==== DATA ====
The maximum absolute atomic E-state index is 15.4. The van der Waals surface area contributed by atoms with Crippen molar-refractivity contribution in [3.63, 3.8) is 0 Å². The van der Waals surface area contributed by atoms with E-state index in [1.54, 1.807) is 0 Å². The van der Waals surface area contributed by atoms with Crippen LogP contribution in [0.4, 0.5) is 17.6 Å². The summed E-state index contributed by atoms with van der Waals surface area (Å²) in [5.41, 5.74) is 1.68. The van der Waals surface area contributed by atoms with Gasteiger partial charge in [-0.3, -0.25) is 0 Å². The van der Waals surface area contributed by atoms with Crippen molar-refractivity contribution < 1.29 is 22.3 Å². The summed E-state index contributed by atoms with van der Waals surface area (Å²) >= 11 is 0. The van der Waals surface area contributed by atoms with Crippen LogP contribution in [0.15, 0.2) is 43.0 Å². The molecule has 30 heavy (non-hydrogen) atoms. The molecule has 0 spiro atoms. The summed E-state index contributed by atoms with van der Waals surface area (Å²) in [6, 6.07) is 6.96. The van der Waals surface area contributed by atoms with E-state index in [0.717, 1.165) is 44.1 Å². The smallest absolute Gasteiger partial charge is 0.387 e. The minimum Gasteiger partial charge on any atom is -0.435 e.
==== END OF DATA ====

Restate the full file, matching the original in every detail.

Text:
The maximum absolute atomic E-state index is 15.4. The van der Waals surface area contributed by atoms with Crippen molar-refractivity contribution in [3.63, 3.8) is 0 Å². The van der Waals surface area contributed by atoms with E-state index in [1.54, 1.807) is 0 Å². The van der Waals surface area contributed by atoms with Crippen LogP contribution in [0.4, 0.5) is 17.6 Å². The summed E-state index contributed by atoms with van der Waals surface area (Å²) in [5.41, 5.74) is 1.68. The van der Waals surface area contributed by atoms with Gasteiger partial charge in [-0.3, -0.25) is 0 Å². The van der Waals surface area contributed by atoms with Crippen molar-refractivity contribution < 1.29 is 22.3 Å². The summed E-state index contributed by atoms with van der Waals surface area (Å²) >= 11 is 0. The van der Waals surface area contributed by atoms with Crippen LogP contribution in [0.15, 0.2) is 43.0 Å². The molecule has 30 heavy (non-hydrogen) atoms. The molecule has 0 spiro atoms. The summed E-state index contributed by atoms with van der Waals surface area (Å²) in [6, 6.07) is 6.96. The van der Waals surface area contributed by atoms with E-state index in [0.717, 1.165) is 44.1 Å². The smallest absolute Gasteiger partial charge is 0.387 e. The minimum Gasteiger partial charge on any atom is -0.435 e.